Acting in the Public's Best Interest

Doing what's best for the public seems to be a common goal shared by Vikram Pandit, CEO of Citigroup, and Gary Gensler, Chairman, U.S. Commodity Futures Trading Commission (CFTC).  

The two financial industry leaders spoke at Sifma’s annual meeting in New York today.

Pandit began by saying banking is not an end; it is a means to an end. And that end is helping clients achieve their financial goals.   

“We have got to focus on three things,” he said. “One is shadow banking. Second, we have to get securities into clearing houses, and three, we need a lot more transparency.”  Citi has benchmark portfolios, he said. Every three months, the company puts out a stress test on these benchmark portfolios. He believes risk disclosure needs to get back to stress tests that are standardized; this will help people compare apples to apples.  If a bank conducts a stress test using its own benchmark, that doesn’t really mean anything, Pandit said.

Pandit mentioned that 50% of Citi’s assets are internationally invested – in Latin American, Africa, Asia – everywhere. “Not only is there trading between the East and West, but trading between emerging markets is growing exponentially,” he said.

Pandit was asked what the banking system needs to do to improve its image with the public.  The first step, he said, is to recognize that trust has been broken and it has to be restored it in a way that brings us back to the “basics of responsible banking.”

“Before making any transaction, ask yourself three things:  Is this in our clients’ interests, does it help the economy, and is it systemically responsible? If the answer to all of those is yes, then you’re practicing responsible banking.”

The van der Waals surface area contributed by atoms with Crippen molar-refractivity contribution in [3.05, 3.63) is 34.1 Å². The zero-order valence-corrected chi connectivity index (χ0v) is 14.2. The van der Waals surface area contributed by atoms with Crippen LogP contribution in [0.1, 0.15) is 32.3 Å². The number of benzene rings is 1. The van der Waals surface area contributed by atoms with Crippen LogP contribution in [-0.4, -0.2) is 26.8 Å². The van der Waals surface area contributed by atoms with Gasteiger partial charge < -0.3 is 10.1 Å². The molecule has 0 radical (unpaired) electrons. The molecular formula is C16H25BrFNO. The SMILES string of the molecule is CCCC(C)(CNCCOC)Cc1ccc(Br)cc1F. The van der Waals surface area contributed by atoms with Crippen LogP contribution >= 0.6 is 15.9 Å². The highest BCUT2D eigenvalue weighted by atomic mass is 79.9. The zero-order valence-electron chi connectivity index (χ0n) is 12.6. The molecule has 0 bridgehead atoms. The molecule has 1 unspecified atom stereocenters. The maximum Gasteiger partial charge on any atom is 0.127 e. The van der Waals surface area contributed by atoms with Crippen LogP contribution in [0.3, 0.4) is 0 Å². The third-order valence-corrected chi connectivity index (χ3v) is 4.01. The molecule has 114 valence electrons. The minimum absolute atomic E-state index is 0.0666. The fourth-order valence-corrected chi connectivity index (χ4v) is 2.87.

Gary Gensler, Chairman of the CFTC, had a similar message when he spoke at the Sifma conference.

He emphasized that the system failed in 2008, and a result, measures have had to be taken and the industry will not like all of them.  But the sole purpose is to enhance customer protection.   

He said government regulators are acting to strengthen the market’s integrity. They also want more authority to prosecute wrongdoers and to regulate swap deals, which is yet to be clearly defined, he said.   

The CFTC is struggling when it comes to resources – or its lack thereof, Gensler says, adding that the market they are responsible for is larger than ever and that Europe should serve as a stark reminder of what’s possible.  He said it is critical to implement Dodd-Frank, noting that some industry members may want the government to pull back to let things return to the way they were; “But let me remind you that that system failed. Never forget the 8 million jobs that were lost only three years ago and those risks still exist,” he said.

No matter what the government or industry does, financial institutions will always have risk, Gensler pointed out. “We, at the SEC and CFTC, will continue to move forward and complete these rules. Institutions can fail from time to time but it should not spill over to the entire economy.”

Gensler says he firmly believes that markets work best when they're regulated, like traffic lights and yield signs. He was questioned about the fact that when he worked on Wall St., he opposed regulations such as these, but now he is a proponent of them – what has changed?

Gensler replied that the public is not being protected enough; especially knowing what we know now, he said. Opponents of regulation claim that they create uncertainty, which the markets do not appreciate. However, Gensler believes there’s more uncertainty without regulations.

Whether it’s by the industry going back to the basics of responsible banking, or the government playing a more active role in regulating the banks – the two sides say they are acting in the best interest of the public.